Please use this identifier to cite or link to this item: http://hdl.handle.net/1893/29904
Appears in Collections:Psychology Journal Articles
Peer Review Status: Refereed
Title: Birth order does not affect ability to detect kin
Author(s): Fasolt, Vanessa
Holzleitner, Iris J
Lee, Anthony J
O'Shea, Kieran J
DeBruine, Lisa M
Contact Email: anthony.lee@stir.ac.uk
Keywords: kinship
face perception
allocentric kin recognition
facial resemblance
birth order
Issue Date: 2019
Citation: Fasolt V, Holzleitner IJ, Lee AJ, O'Shea KJ & DeBruine LM (2019) Birth order does not affect ability to detect kin. Collabra: Psychology, 5 (1), Art. No.: 35. https://doi.org/10.1525/collabra.235
Abstract: Previous studies suggest that birth order affects kinship detection ability. Kaminski et al. (2010) argued that firstborns use contextual cues (e.g. maternal perinatal association) to assess kinship in their own family, leading to a disadvantage in assessing kinship from facial cues alone in strangers. In contrast, laterborns do not have the contextual cue of maternal perinatal association and hence rely more on facial cues, leading to an advantage in detecting kin from facial cues alone. However, Alvergne et al. (2010) found no evidence in support of such a birthorder effect. The current study aimed to replicate previous studies with better suited methods to determine the effect of birth order on kin recognition. 109 raters viewed 132 pairs of photographs of children (aged 3-17 years), and indicated whether each pair was related or unrelated. Half of the pairs were sibling pairs and half were unrelated child pairs that were age- and gender- matched to the related pairs. No image was shown more than once, related pairs were not known to be related to any other image in the study, and individuals from unrelated pairs were not known to be related to any other image. We used binomial logistic mixed effects modelling to predict kinship judgments from relatedness and birth order (with image pair and rater as random factors). Relatedness was the main factor driving kinship judgments; related child-pairs were more than twice as likely as unrelated pairs to be judged as kin. Kinship judgment accuracy was unaffected by rater birth order. These findings indicate that laterborns did not have an advantage in detecting child sibling pairs. Pre-registration, data, code, and preprint available at osf.io/h43ep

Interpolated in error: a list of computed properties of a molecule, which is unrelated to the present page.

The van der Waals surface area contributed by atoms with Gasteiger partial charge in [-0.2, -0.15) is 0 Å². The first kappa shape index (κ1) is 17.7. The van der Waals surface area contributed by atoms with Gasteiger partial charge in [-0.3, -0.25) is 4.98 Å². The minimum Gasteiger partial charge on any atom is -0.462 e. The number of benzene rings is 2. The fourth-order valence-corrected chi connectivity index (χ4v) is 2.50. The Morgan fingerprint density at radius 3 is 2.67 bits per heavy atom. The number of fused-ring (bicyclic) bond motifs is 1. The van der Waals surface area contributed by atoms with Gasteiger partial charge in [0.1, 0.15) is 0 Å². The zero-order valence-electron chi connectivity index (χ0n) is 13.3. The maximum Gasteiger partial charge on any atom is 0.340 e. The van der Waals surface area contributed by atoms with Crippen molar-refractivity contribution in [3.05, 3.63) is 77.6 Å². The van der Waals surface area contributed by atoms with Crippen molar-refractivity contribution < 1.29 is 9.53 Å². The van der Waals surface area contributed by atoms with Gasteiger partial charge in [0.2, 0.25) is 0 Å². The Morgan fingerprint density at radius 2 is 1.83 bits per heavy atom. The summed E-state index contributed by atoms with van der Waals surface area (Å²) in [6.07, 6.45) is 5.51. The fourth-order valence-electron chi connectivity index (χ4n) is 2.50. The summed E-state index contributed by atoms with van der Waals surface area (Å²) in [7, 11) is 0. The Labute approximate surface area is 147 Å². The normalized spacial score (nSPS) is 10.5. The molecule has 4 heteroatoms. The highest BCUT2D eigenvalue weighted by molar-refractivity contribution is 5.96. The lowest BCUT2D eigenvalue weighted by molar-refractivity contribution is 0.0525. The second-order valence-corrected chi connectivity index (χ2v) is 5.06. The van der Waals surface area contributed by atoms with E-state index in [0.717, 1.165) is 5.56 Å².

DOI Link: 10.1525/collabra.235
Rights: This is an Open Access article distributed under the terms of the Creative Commons Attribution 4.0 license which permits unrestricted use, distribution, and reproduction in any medium, provided the original work is properly cited. Copyright retained by authors.
Licence URL(s): http://creativecommons.org/licenses/by/4.0/

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